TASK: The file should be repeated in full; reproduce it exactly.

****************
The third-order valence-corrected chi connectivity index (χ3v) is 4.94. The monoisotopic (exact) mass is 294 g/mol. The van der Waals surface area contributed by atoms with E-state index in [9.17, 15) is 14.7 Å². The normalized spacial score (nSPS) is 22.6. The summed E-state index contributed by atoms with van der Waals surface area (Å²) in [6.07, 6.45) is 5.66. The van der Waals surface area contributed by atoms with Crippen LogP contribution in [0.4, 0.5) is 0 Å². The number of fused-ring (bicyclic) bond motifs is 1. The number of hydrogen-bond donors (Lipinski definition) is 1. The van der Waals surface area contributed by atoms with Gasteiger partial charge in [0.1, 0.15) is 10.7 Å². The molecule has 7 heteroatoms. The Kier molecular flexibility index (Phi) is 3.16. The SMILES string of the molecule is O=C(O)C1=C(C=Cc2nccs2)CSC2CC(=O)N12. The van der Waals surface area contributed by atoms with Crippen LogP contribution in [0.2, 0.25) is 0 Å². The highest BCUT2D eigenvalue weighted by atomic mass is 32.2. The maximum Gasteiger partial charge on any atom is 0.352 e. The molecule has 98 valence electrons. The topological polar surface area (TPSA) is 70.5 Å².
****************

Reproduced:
The third-order valence-corrected chi connectivity index (χ3v) is 4.94. The monoisotopic (exact) mass is 294 g/mol. The van der Waals surface area contributed by atoms with E-state index in [9.17, 15) is 14.7 Å². The normalized spacial score (nSPS) is 22.6. The summed E-state index contributed by atoms with van der Waals surface area (Å²) in [6.07, 6.45) is 5.66. The van der Waals surface area contributed by atoms with Crippen LogP contribution in [0.4, 0.5) is 0 Å². The number of fused-ring (bicyclic) bond motifs is 1. The number of hydrogen-bond donors (Lipinski definition) is 1. The van der Waals surface area contributed by atoms with Gasteiger partial charge in [0.1, 0.15) is 10.7 Å². The molecule has 7 heteroatoms. The Kier molecular flexibility index (Phi) is 3.16. The SMILES string of the molecule is O=C(O)C1=C(C=Cc2nccs2)CSC2CC(=O)N12. The van der Waals surface area contributed by atoms with Crippen LogP contribution in [0.2, 0.25) is 0 Å². The highest BCUT2D eigenvalue weighted by atomic mass is 32.2. The maximum Gasteiger partial charge on any atom is 0.352 e. The molecule has 98 valence electrons. The topological polar surface area (TPSA) is 70.5 Å².